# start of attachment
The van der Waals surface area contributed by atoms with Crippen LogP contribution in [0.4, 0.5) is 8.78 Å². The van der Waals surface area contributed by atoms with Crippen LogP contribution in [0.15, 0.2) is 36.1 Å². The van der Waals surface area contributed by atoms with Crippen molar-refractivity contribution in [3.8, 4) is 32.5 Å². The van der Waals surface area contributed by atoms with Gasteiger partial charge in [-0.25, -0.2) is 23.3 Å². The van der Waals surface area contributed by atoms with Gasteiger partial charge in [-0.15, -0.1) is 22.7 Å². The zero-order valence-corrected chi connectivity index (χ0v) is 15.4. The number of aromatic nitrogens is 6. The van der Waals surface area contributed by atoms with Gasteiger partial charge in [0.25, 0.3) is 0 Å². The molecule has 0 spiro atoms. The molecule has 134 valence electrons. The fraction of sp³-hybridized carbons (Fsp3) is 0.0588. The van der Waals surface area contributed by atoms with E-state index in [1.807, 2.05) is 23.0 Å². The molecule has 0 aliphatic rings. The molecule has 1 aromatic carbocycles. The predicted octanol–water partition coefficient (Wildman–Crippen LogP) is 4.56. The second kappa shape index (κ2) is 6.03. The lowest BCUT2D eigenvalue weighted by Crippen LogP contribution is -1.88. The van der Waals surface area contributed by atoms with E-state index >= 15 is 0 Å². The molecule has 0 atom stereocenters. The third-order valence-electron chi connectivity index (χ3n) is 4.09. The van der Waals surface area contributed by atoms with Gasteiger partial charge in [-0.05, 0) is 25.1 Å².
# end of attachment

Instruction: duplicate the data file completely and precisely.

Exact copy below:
The van der Waals surface area contributed by atoms with Crippen LogP contribution in [0.4, 0.5) is 8.78 Å². The van der Waals surface area contributed by atoms with Crippen LogP contribution in [0.15, 0.2) is 36.1 Å². The van der Waals surface area contributed by atoms with Crippen molar-refractivity contribution in [3.8, 4) is 32.5 Å². The van der Waals surface area contributed by atoms with Gasteiger partial charge in [-0.25, -0.2) is 23.3 Å². The van der Waals surface area contributed by atoms with Gasteiger partial charge in [-0.15, -0.1) is 22.7 Å². The zero-order valence-corrected chi connectivity index (χ0v) is 15.4. The number of aromatic nitrogens is 6. The van der Waals surface area contributed by atoms with Gasteiger partial charge in [0.25, 0.3) is 0 Å². The molecule has 0 spiro atoms. The molecule has 134 valence electrons. The fraction of sp³-hybridized carbons (Fsp3) is 0.0588. The van der Waals surface area contributed by atoms with E-state index in [1.807, 2.05) is 23.0 Å². The molecule has 0 aliphatic rings. The molecule has 1 aromatic carbocycles. The predicted octanol–water partition coefficient (Wildman–Crippen LogP) is 4.56. The second kappa shape index (κ2) is 6.03. The lowest BCUT2D eigenvalue weighted by Crippen LogP contribution is -1.88. The van der Waals surface area contributed by atoms with E-state index >= 15 is 0 Å². The molecule has 0 atom stereocenters. The third-order valence-electron chi connectivity index (χ3n) is 4.09. The van der Waals surface area contributed by atoms with Gasteiger partial charge in [-0.05, 0) is 25.1 Å².